“It has to be said that Vincent Rutaganira surrendered voluntarily to the Tribunal on 18 February 2002. This is in itself unique because there are only two accused persons that have ever surrendered voluntarily to the custody of the Tribunal in the ten years since its establishment,” Phillips pointed out.
After Rutaganira pleaded guilty, Prosecution lawyers asked the Court to dismiss all other charges against him, saying they have not found any evidence that he had either helped to plan, or had personally participated in, the killings at the Church. In Court, Rutaganira went one step further and asked forgiveness.
“I am still profoundly hurt by what has happened and I would like to ask pardon from the victims and the Tribunal,” Rutaganira told the court.
So what do the residents of Mubuga think of the Rutaganira’s guilty plea? ” Anyone who does not accept responsibility for their crimes is a difficult person. To deny what you did, is very bad. Those who refuse to take responsibility are extremists, but someone who confesses shows the intention of never repeating it again,” Jean Damascene Gakwerere reckons.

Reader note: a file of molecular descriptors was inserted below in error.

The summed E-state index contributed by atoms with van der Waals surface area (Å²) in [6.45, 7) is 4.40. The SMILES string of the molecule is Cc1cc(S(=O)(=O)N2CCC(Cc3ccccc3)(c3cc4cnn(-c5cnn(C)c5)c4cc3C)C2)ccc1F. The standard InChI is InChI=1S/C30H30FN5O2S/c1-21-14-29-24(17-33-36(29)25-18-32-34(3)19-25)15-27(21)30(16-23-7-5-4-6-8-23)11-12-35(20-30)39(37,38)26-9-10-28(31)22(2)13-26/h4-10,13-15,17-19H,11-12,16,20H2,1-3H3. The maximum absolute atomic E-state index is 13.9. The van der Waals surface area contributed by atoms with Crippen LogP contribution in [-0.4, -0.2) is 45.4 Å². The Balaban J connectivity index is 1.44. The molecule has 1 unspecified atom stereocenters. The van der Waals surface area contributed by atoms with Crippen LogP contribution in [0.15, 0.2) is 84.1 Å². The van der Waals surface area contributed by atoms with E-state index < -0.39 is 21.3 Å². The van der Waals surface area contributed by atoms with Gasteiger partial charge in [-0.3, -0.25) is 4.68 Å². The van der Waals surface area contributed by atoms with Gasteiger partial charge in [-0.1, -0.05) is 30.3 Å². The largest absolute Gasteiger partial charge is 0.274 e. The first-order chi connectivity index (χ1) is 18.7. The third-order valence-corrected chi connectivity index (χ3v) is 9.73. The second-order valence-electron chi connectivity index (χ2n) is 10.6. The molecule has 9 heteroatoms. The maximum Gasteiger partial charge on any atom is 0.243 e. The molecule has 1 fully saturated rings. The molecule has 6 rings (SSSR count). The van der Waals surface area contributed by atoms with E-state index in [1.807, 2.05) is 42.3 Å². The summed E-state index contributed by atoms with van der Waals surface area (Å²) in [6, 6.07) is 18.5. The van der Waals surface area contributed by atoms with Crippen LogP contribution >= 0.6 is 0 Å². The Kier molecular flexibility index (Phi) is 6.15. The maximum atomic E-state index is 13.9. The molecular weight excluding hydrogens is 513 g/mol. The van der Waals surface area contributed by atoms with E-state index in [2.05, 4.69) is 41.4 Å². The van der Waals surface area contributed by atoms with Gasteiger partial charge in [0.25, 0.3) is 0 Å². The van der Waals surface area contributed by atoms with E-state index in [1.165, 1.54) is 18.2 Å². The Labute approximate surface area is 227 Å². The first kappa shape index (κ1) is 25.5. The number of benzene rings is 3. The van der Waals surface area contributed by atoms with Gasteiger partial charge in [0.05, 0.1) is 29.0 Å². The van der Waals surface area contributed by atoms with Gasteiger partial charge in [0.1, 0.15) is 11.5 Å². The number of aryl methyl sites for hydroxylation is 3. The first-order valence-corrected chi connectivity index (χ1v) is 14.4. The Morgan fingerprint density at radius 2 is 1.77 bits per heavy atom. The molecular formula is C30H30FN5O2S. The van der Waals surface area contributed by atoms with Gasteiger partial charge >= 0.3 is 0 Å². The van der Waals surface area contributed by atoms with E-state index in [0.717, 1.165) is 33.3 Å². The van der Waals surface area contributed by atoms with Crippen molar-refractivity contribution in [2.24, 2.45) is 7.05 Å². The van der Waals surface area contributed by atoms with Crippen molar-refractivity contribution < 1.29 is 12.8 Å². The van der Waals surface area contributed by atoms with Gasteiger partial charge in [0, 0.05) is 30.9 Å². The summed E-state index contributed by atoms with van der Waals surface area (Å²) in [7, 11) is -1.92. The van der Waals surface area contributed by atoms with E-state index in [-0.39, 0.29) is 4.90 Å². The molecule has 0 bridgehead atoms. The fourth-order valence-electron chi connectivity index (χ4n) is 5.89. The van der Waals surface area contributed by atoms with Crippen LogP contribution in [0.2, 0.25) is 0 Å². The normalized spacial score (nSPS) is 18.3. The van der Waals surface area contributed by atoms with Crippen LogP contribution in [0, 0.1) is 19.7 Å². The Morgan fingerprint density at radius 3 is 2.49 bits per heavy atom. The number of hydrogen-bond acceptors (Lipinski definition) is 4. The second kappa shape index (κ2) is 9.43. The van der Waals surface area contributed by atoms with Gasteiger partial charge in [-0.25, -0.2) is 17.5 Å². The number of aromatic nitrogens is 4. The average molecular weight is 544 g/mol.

John Munyangabe is less optimistic. In his eyes, by failing to do anything at the parish Church in Mubuga, Vincent Rutaganira participated in the crime. ” Has he really accepted that he had a role in the killings? It seems to us that in his plea, he is asking survivors for forgiveness, because he did nothing to stop the killings. This is not what he should have said. He should have said ‘I too led the killers.”
When Rutaganira pleaded guilty, the Prosecutor and Defense agreed on what they consider an appropriate sentence for the former councilor, which they have urged the judges to consider.
“The Prosecutor, in agreement with the defense, hereby recommends a term of imprisonment of between 6-8 years with credit given to Mr. Rutaganira for the period already served on remand. The prosecutor further recommends that Mr. Rutaganira be allowed to serve his sentence in a prison facility either in Europe or in the Kingdom of Swaziland,” Charles Phillips told the court.
In Rwanda, there are those who felt that this is too lenient.
“That only happened because he is under International law. Otherwise, I do not understand it. He asks for 6 years, while we have been in prison for 10 years. This is very hard for us to accept. But what can we do? He made his plea and asked for that sentence. We don’t think it’s fair to us,” Munyangabe complains.
Another prisoner in Rwanda , Laurent Musyimyimana agrees. ” We think that sentence is too low. His plea sounds very superficial, it lacks detail. If his plea was genuine, maybe he could get a fair sentence. But we should also get fair sentences, because it was people like him who manipulated us.”
However, Presiding Judge Andresia Vaz had only positive words for Rutaganira. ” We wish to commend you for the courage that you have shown in choosing to decide to surrender yourself to the Tribunal and to plead guilty. We wish to reassure you because we do hope that others will follow your choice,” Judge Vas told Rutaganira.